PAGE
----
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​On the Frontlines: Jedi ERM

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​Internal auditors are, in essence, the Jedi of their organizations. Auditors, like Jedi, are dispatched throughout the galaxy of organizations with our audit plan to guide us in solving complex problems. The Jedi approach their missions in the same way auditors execute projects. Take the three phases of an audit:

  • Planning. A Jedi has to learn about an issue to identify problems and determine their root causes.
  • Fieldwork. A Jedi must execute on what he or she has learned and gather evidence on reportable observations.
  • Reporting. A Jedi must recommend solutions for high-risk issues, which if implemented may help the organization achieve objectives. (Hopefully, it doesn't come to aggressive negotiations.)

If we are doing well in all of these phases, we earn the moniker of trusted advisor, aka Jedi master. Audit teams, like the Jedi, are independent business partners with a unique reporting structure. Internal audit is typically the only department to report directly to a committee of the board. (Tell me Jedi Council meetings do bear a striking similarity to audit committee meetings.)

One of the other vital services internal audit provides is relevant and valuable advice based on their risk assessments. And just like the Jedi using the force, auditors must constantly be aware of the ever-changing business and social landscapes to identify and evaluate current and future risks.

It is kind of ironic then that the Jedi were not more like internal auditors as they were awful at assessing risk. Had the Jedi allocated some resources to enterprise risk management or internal audit, maybe even included some books from The IIA bookstore in their vast library, they'd have detected and prevented the ultimate fraudster from becoming Emperor of the Galaxy.

Sith Lords turned out not to be the Jedi's specialty as Obi-Wan Kenobi once stated while standing a few feet away from the very Sith Lord, Palpatine, who not too long after directly caused the end of the Jedi Order as it was constituted. The Jedi completely ignored the risks posed by events transpiring throughout the three prequel movies, which led to inadequately addressing the issue of a Sith Lord being the leader of their governing body until it was far too late.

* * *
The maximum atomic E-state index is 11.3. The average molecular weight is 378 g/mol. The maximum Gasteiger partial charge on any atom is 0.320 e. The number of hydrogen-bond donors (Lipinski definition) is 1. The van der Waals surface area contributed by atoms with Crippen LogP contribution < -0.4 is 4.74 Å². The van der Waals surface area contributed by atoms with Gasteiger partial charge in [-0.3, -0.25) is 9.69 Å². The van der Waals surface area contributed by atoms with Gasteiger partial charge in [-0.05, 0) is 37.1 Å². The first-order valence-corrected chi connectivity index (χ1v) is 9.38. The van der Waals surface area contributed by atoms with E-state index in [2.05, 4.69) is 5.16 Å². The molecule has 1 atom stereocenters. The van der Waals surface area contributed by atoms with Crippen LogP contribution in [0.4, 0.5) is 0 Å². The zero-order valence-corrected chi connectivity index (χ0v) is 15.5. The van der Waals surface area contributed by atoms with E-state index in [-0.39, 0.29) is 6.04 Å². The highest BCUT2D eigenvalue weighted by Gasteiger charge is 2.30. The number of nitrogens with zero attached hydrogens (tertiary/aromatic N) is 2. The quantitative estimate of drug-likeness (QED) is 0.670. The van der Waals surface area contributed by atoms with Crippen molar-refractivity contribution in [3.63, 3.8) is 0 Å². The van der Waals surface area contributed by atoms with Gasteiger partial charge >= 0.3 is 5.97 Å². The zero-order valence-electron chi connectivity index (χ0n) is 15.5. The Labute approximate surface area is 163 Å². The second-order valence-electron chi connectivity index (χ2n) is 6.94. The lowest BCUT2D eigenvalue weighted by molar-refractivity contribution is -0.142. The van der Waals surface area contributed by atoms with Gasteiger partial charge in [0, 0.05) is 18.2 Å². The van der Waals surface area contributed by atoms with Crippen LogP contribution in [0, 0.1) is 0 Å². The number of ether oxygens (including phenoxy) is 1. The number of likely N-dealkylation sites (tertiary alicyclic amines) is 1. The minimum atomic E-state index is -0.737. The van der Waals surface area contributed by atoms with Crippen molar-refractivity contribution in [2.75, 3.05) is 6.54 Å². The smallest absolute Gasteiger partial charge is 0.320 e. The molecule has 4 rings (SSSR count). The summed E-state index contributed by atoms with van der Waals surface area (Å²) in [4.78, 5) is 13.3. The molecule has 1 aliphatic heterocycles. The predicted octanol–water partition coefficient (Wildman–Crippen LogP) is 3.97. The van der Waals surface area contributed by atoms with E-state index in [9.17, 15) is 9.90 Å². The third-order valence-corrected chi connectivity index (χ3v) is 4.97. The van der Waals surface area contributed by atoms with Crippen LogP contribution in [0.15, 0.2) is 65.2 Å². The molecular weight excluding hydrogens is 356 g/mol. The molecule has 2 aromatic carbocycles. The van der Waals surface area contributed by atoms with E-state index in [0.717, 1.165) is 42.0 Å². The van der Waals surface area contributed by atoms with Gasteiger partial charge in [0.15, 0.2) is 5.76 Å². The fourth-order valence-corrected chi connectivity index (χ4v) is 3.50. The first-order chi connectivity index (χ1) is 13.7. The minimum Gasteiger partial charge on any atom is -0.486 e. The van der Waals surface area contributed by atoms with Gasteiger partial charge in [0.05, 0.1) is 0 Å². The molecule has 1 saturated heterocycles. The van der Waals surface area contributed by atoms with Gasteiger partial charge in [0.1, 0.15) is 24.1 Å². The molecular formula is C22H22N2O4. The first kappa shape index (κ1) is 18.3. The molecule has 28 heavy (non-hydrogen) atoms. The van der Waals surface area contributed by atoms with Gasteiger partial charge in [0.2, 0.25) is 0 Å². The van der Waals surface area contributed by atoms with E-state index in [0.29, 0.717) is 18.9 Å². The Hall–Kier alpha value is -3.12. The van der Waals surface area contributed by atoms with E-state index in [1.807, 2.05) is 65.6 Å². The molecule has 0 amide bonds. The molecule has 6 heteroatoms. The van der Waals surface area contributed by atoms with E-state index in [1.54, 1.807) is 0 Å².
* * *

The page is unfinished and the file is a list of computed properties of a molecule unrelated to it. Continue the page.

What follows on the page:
The Jedi's response was to ignore most red flags leading up to Sith Lord Palpatine's big reveal, despite having many, many years after first learning of the threat from Darth Maul's shenanigans. Imagine inadequately assessing your most significant risk for a decade. The Jedi were like the modern-day Blockbuster, which ignored the risk of emerging technologies of streaming services and then reacting far too late to survive in a meaningful way. Now, like the Jedi, there is the last Blockbuster out there.

"For over a thousand generations, the Jedi Knights were the guardians of peace and justice in the Old Republic. Before the dark times. Before the Empire." ― Obi-Wan Kenobi

Even organizations with the best of intentions must remain focused on identifying and adequately evaluating risks. Perhaps some additional due diligence would've been merited on the clone army that suddenly sprung up at a very convenient time for some needed mergers and acquisitions. The Jedi then went on and exceeded their objective as peacekeepers and became combat generals to an army of clones. Ethically questionable actions at best, and definitely outside any approved audit charter.

"Who's the more foolish? The fool or the fool who follows him?" — Obi-Wan Kenobi when asked for comment on the importance of proactive risk assessment.

There was no way Yoda was fostering a healthy corporate culture. He is the epitome of a micromanager. One day into training, he was already riding on Luke Skywalker's back and barking instructions at him. There's no way that method of teaching equates to a Jedi Academy having a winning formula for company culture. These are not the actions of an agency that takes risk management seriously.

Internal audit should be mindful of maintaining their independence while still seizing opportunities to provide objective and relevant insights to our business partners and stakeholders. And most importantly, it should be a champion for good culture and good governance while being mindful of staying within the scope of its audit charter. These are definitely lessons that even Jedi masters could learn from auditors.

Jason Stepnoski, CPA, CISA, CFE, is internal audit manager at VSP Global in Sacremento, Calif.

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